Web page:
by Kleitia Vaso

Since Australia, I have been unable and have little interest in watching a movie starring Nicole Kidman. I watched Rabbit Hole, an artsy dramatic movie which normally I would have rushed to see, a few years after it came out. She is amazing as in most of her performances, especially the ones involving unbearable amounts of pain, but her prematurely transformed face causes me pain. Watching her simultaneously on two different channels, in two different movies, Australia and Cold Mountain, I could actually see the unfortunate changes within a distance of a few (5) years. In Cold Mountain, a boring epic of a movie, she is still semi-naturally beautiful but a little later, it seems obvious to me that, while she is a great actress, she cannot get over how beautiful she is and is constantly aware of her movements, the effect on us (the viewers) through the camera. She, in fact, never forgets her own face.

I am not judging her; to some extent, I understand and identify with most problems that I see in others and about which I write. If I see it, I have it, or traces of it at least. Yet, the question may arise on why I’ve selected her specifically. There are countless people who have altered their looks in even more disturbing ways; there are worse actresses, Jennifer Aniston, for instance, whose movies I still watch despite her being less talented, less beautiful, and with slightly-altered looks.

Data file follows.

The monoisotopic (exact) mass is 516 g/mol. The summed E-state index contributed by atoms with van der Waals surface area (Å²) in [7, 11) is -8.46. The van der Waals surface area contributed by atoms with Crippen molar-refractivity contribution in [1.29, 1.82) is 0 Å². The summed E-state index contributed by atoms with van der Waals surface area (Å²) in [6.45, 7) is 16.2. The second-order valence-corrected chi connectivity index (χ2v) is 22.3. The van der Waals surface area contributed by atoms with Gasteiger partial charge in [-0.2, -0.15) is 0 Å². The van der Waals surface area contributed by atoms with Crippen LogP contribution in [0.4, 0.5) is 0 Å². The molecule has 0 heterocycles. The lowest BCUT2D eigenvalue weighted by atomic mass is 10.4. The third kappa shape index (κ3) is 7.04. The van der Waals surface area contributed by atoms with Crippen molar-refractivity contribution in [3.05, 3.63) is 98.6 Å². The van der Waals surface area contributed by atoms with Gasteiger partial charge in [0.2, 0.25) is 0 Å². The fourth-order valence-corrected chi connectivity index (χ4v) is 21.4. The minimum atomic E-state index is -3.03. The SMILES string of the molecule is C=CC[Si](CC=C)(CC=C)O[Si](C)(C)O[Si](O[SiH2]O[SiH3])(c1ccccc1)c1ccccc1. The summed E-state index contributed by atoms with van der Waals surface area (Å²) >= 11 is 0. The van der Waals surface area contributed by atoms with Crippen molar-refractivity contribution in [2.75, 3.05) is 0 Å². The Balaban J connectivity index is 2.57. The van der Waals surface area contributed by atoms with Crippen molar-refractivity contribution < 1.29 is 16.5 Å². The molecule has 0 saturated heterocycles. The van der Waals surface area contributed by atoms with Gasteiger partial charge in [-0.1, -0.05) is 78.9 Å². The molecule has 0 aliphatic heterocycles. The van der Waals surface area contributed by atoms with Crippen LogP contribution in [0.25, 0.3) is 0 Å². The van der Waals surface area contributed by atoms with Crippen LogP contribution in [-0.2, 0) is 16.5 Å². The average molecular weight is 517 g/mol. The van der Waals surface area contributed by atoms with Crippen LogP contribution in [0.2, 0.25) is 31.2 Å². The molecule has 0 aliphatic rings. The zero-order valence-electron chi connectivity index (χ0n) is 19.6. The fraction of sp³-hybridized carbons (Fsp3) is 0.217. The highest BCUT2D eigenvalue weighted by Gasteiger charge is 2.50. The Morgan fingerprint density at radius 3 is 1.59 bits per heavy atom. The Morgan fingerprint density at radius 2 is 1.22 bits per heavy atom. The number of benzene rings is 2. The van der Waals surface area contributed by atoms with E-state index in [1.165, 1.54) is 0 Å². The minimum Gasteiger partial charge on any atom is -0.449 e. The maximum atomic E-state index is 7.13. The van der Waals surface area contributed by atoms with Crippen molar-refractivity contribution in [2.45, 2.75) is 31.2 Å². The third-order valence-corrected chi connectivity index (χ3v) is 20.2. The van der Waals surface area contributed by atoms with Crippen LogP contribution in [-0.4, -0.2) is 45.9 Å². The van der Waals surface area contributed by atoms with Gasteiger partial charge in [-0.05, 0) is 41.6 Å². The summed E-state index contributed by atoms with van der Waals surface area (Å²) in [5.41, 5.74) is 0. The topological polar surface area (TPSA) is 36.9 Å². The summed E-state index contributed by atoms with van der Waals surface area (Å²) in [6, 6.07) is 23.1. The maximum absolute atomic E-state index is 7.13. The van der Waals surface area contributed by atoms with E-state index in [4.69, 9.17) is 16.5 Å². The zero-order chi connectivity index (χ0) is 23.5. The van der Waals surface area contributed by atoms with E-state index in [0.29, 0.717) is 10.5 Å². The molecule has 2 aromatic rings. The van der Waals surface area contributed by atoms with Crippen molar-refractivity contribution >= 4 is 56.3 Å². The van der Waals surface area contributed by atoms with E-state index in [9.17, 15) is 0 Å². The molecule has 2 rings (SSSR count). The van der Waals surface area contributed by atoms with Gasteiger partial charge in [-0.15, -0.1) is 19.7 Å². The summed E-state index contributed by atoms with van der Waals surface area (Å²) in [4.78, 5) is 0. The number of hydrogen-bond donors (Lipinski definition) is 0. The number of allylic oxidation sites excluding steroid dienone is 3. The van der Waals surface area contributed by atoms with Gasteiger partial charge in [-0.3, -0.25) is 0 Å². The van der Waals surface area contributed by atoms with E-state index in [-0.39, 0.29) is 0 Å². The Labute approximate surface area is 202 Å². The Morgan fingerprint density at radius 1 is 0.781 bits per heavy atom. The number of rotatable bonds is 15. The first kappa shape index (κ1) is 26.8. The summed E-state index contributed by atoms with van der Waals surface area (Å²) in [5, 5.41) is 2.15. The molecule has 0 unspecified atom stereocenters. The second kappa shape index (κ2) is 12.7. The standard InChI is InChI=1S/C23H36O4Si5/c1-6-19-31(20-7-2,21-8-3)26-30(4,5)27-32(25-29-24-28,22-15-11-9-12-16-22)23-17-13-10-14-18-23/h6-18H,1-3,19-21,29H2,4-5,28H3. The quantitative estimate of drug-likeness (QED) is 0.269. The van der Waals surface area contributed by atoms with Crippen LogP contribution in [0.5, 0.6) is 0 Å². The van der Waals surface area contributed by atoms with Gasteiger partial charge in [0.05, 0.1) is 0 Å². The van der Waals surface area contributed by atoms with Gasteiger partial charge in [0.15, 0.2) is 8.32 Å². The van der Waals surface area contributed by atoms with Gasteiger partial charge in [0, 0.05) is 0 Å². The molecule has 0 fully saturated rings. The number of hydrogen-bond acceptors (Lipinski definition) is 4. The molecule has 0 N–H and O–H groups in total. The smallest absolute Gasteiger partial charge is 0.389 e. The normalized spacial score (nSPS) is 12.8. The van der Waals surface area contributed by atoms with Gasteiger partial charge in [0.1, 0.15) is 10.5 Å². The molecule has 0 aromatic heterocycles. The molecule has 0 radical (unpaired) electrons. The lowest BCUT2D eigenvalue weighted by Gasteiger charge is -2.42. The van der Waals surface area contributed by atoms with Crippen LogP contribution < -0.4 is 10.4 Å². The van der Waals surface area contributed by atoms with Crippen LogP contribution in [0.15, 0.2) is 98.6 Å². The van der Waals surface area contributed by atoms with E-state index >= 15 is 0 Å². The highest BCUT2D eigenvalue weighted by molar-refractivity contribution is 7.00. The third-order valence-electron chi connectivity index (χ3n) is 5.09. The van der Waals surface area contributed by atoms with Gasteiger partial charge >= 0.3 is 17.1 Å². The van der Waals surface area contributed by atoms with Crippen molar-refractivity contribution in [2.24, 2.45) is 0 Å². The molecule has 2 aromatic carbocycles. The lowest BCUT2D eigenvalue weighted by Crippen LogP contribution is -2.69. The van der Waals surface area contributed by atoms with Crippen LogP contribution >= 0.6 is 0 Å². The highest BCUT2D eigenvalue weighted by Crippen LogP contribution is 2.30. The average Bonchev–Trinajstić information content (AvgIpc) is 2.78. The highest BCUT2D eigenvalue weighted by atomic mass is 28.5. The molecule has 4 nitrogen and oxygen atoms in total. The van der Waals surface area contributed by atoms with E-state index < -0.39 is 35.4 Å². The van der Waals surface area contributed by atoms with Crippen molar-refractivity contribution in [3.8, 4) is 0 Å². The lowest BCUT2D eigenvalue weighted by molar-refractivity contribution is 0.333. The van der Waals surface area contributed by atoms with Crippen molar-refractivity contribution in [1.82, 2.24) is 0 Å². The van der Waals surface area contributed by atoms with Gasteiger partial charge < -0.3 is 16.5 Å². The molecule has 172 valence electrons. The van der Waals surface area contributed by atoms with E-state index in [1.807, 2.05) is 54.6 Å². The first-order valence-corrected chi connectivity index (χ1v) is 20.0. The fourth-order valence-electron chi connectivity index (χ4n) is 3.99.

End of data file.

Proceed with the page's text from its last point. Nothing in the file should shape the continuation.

The thing is I consider Kidman’s transformation fatal precisely because of her possessing so many gifts: an almost perfect appearance, intelligence, emotional intelligence, and sensitivity. I wish she hadn’t destroyed her face, her main tool, and that someone had prevented her. Her face now, with its obvious exaggerations, does not look younger but older than her supposed age because, thinking herself clever, she prematurely prevented something from happening instead of waiting for it, patiently. Her change implies a voluntary surrender to all kinds of pressure; but, what makes it sadder is that she surrendered before anyone, even life, asked her to. If the two main aspects of intelligence include catching the right moment and knowing limits and measures, she fails on both counts. The two aspects that make her transformation uncomfortable to watch are precisely these two reasons: she rushed to prevent something that hadn’t happened yet and she doesn’t know where to stop. And as in Greek tragedies, where the flaw of the hero (hamartia) is both his/her source of strength and downfall, her unusual combination of beauty, intelligence, talent-which most probably is her one common source of success and greed- makes her wrongly-timed fatal decision impossible to want to witness. Hopefully, the damage is somewhat reversible; but no one wants to mourn someone who is still alive, so I try to avoid looking at her as much as I can.

by Kleitia Vaso